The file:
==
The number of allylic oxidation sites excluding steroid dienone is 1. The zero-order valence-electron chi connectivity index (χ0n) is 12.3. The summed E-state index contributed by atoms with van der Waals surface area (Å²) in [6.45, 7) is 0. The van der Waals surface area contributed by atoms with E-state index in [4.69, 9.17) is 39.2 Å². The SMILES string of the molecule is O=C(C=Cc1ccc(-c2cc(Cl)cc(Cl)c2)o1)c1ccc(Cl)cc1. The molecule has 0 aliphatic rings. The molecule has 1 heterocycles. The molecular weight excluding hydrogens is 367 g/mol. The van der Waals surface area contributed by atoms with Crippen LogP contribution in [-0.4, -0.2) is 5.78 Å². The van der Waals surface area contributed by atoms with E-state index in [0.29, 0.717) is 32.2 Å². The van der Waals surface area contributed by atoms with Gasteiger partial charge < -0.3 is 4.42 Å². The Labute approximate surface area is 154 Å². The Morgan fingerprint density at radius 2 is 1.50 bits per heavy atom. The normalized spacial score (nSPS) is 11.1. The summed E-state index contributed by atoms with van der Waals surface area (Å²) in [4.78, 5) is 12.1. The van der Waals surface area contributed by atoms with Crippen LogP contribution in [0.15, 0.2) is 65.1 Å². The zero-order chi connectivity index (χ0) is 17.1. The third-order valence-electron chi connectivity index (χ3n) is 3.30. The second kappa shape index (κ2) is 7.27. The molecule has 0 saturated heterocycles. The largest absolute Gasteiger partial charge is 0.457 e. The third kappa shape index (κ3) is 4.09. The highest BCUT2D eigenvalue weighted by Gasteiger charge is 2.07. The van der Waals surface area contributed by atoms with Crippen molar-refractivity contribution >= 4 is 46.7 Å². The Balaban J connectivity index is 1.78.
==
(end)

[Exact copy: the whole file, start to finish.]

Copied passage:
The number of allylic oxidation sites excluding steroid dienone is 1. The zero-order valence-electron chi connectivity index (χ0n) is 12.3. The summed E-state index contributed by atoms with van der Waals surface area (Å²) in [6.45, 7) is 0. The van der Waals surface area contributed by atoms with E-state index in [4.69, 9.17) is 39.2 Å². The SMILES string of the molecule is O=C(C=Cc1ccc(-c2cc(Cl)cc(Cl)c2)o1)c1ccc(Cl)cc1. The molecule has 0 aliphatic rings. The molecule has 1 heterocycles. The molecular weight excluding hydrogens is 367 g/mol. The van der Waals surface area contributed by atoms with Crippen LogP contribution in [-0.4, -0.2) is 5.78 Å². The van der Waals surface area contributed by atoms with E-state index in [0.29, 0.717) is 32.2 Å². The van der Waals surface area contributed by atoms with Gasteiger partial charge < -0.3 is 4.42 Å². The Labute approximate surface area is 154 Å². The Morgan fingerprint density at radius 2 is 1.50 bits per heavy atom. The normalized spacial score (nSPS) is 11.1. The summed E-state index contributed by atoms with van der Waals surface area (Å²) in [4.78, 5) is 12.1. The van der Waals surface area contributed by atoms with Crippen LogP contribution in [0.15, 0.2) is 65.1 Å². The zero-order chi connectivity index (χ0) is 17.1. The third-order valence-electron chi connectivity index (χ3n) is 3.30. The second kappa shape index (κ2) is 7.27. The molecule has 0 saturated heterocycles. The largest absolute Gasteiger partial charge is 0.457 e. The third kappa shape index (κ3) is 4.09. The highest BCUT2D eigenvalue weighted by Gasteiger charge is 2.07. The van der Waals surface area contributed by atoms with Crippen molar-refractivity contribution >= 4 is 46.7 Å². The Balaban J connectivity index is 1.78.